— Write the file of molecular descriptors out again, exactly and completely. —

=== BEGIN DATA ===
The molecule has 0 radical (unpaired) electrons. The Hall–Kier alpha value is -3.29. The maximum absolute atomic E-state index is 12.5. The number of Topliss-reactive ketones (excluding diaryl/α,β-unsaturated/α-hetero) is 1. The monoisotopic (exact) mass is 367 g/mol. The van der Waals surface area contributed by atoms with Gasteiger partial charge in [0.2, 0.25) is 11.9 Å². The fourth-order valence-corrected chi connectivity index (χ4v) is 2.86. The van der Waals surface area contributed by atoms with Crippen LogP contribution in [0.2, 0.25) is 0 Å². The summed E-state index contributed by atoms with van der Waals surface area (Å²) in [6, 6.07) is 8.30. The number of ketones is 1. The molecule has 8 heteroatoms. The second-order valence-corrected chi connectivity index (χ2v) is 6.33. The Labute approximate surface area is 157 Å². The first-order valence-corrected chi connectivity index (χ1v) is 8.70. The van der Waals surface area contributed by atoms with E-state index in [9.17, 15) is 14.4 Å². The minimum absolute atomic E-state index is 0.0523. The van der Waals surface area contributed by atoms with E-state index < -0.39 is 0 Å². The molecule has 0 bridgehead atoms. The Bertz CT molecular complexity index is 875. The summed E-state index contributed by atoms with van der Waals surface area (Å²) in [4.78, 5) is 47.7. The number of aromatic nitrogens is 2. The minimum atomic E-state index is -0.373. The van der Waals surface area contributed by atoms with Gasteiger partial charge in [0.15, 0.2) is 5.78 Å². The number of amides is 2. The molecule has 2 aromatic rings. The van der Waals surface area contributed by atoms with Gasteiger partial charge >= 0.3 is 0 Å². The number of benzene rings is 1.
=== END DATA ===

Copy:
The molecule has 0 radical (unpaired) electrons. The Hall–Kier alpha value is -3.29. The maximum absolute atomic E-state index is 12.5. The number of Topliss-reactive ketones (excluding diaryl/α,β-unsaturated/α-hetero) is 1. The monoisotopic (exact) mass is 367 g/mol. The van der Waals surface area contributed by atoms with Gasteiger partial charge in [0.2, 0.25) is 11.9 Å². The fourth-order valence-corrected chi connectivity index (χ4v) is 2.86. The van der Waals surface area contributed by atoms with Crippen LogP contribution in [0.2, 0.25) is 0 Å². The summed E-state index contributed by atoms with van der Waals surface area (Å²) in [6, 6.07) is 8.30. The number of ketones is 1. The molecule has 8 heteroatoms. The second-order valence-corrected chi connectivity index (χ2v) is 6.33. The Labute approximate surface area is 157 Å². The first-order valence-corrected chi connectivity index (χ1v) is 8.70. The van der Waals surface area contributed by atoms with E-state index in [9.17, 15) is 14.4 Å². The minimum absolute atomic E-state index is 0.0523. The van der Waals surface area contributed by atoms with E-state index < -0.39 is 0 Å². The molecule has 0 bridgehead atoms. The Bertz CT molecular complexity index is 875. The summed E-state index contributed by atoms with van der Waals surface area (Å²) in [4.78, 5) is 47.7. The number of aromatic nitrogens is 2. The minimum atomic E-state index is -0.373. The van der Waals surface area contributed by atoms with Gasteiger partial charge in [0.15, 0.2) is 5.78 Å². The number of amides is 2. The molecule has 2 aromatic rings. The van der Waals surface area contributed by atoms with Gasteiger partial charge >= 0.3 is 0 Å². The number of benzene rings is 1.